So stranger things have happened

    PS. Watching her tell that story, cracking up the whole time, is hilarious.
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    • #4
      It's not surprising to me at all.

      My singing improved dramatically right after I started recording it, though, for me, singing has been a 30 year learning curve - - people in the band with me in the late 60's / early 70's used to specifically ask me not to sing!

      I've found that, whatever you pay attention to, that's what gets better. The trick is paying attention to the right stuff...

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      • #6
        I always sing better after a long session of using Melodyne forcing me to see the many ways I suck. It's really good practice to just sing right into melodyne and look at all your glides into pitch and pitch hunting and vibrato. It's kinda like having a vocal coach standing behind you with a ruler to smack you with, except less embarrassing and less expensive (over the long run).

        I also find Melodyne wonderful for trying out harmony ideas without having to sing all the ideas. Just copy / paste the original track to a new layer and drag the notes around.

        Terry D.
        Telling Stories releases 2nd CD, see our WEBSITE! Please check out my GROUPIE STORY and Tales from the Road.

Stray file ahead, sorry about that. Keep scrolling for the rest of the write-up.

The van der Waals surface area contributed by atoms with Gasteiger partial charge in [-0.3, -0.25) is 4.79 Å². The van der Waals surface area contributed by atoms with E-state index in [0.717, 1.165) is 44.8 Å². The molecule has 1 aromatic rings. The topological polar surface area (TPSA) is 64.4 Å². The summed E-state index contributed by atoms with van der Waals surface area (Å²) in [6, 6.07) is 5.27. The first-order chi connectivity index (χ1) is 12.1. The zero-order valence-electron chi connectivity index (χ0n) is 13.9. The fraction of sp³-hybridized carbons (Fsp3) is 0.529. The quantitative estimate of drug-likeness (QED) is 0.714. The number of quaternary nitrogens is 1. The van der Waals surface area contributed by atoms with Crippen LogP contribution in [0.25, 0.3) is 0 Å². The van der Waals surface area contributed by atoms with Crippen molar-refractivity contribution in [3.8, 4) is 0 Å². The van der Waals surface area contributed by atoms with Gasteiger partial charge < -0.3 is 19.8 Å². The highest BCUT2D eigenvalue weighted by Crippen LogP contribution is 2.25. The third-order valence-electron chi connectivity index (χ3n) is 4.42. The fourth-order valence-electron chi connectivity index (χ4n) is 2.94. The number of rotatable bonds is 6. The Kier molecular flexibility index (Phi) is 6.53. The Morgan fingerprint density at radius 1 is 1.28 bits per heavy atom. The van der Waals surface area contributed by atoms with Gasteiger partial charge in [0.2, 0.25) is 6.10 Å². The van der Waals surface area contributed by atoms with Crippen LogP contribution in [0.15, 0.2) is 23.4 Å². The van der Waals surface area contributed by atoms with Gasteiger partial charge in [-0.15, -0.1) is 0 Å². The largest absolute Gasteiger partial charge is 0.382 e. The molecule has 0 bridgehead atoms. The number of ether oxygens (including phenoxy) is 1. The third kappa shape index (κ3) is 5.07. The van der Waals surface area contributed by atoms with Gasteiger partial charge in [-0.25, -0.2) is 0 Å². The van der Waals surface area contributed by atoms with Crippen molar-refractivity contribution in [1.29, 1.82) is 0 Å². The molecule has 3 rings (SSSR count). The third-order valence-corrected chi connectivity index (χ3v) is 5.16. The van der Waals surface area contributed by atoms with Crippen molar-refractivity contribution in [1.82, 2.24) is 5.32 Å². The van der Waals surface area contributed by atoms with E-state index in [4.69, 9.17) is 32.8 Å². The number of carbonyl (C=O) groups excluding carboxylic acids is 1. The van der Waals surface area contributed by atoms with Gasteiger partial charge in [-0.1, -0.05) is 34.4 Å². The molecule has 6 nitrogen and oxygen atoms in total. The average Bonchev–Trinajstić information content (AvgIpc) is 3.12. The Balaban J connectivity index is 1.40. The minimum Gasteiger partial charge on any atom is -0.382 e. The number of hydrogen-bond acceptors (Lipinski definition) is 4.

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        • #7
          I think it is just a result of bringing your awareness to it - as philbo and others have suggested
          As a human being, you come with the whole range of inner possibilities
          from the deepest hell to the highest states.

          It is up to you which one you choose to explore
          .

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          • #8
            I think it is just a result of bringing your awareness to it - as philbo and others have suggested


            I'm not sure it's quite that simple, as I've certain been aware of my vibrato and worked on it over the years. But then all of a sudden, it was there, and it's a physical thing - not just some kind of insight. Perhaps it was just a matter of being able to SEE what was going on as well as hear it, and it gave that "extra dimension" that made things snap into place.